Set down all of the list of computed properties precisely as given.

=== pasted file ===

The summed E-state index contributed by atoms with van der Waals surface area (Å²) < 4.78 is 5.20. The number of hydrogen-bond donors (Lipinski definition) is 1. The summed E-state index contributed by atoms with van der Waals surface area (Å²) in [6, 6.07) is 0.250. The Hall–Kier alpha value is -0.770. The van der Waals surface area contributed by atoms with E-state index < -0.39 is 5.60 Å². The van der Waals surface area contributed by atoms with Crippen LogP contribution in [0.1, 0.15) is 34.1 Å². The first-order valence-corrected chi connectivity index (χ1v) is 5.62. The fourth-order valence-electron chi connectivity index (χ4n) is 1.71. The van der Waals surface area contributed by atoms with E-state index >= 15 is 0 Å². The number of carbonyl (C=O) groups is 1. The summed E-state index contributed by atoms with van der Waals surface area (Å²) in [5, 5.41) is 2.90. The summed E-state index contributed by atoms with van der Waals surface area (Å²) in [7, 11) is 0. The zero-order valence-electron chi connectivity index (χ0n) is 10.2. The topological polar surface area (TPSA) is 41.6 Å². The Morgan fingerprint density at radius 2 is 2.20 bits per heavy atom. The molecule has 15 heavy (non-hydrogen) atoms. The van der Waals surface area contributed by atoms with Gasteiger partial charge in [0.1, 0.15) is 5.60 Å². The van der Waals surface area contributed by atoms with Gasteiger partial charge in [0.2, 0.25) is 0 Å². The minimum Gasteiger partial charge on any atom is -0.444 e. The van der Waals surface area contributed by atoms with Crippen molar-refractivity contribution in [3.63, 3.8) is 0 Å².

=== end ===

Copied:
The summed E-state index contributed by atoms with van der Waals surface area (Å²) < 4.78 is 5.20. The number of hydrogen-bond donors (Lipinski definition) is 1. The summed E-state index contributed by atoms with van der Waals surface area (Å²) in [6, 6.07) is 0.250. The Hall–Kier alpha value is -0.770. The van der Waals surface area contributed by atoms with E-state index < -0.39 is 5.60 Å². The van der Waals surface area contributed by atoms with Crippen LogP contribution in [0.1, 0.15) is 34.1 Å². The first-order valence-corrected chi connectivity index (χ1v) is 5.62. The fourth-order valence-electron chi connectivity index (χ4n) is 1.71. The van der Waals surface area contributed by atoms with E-state index >= 15 is 0 Å². The number of carbonyl (C=O) groups is 1. The summed E-state index contributed by atoms with van der Waals surface area (Å²) in [5, 5.41) is 2.90. The summed E-state index contributed by atoms with van der Waals surface area (Å²) in [7, 11) is 0. The zero-order valence-electron chi connectivity index (χ0n) is 10.2. The topological polar surface area (TPSA) is 41.6 Å². The Morgan fingerprint density at radius 2 is 2.20 bits per heavy atom. The molecule has 15 heavy (non-hydrogen) atoms. The van der Waals surface area contributed by atoms with Gasteiger partial charge in [0.1, 0.15) is 5.60 Å². The van der Waals surface area contributed by atoms with Gasteiger partial charge in [0.2, 0.25) is 0 Å². The minimum Gasteiger partial charge on any atom is -0.444 e. The van der Waals surface area contributed by atoms with Crippen molar-refractivity contribution in [3.63, 3.8) is 0 Å².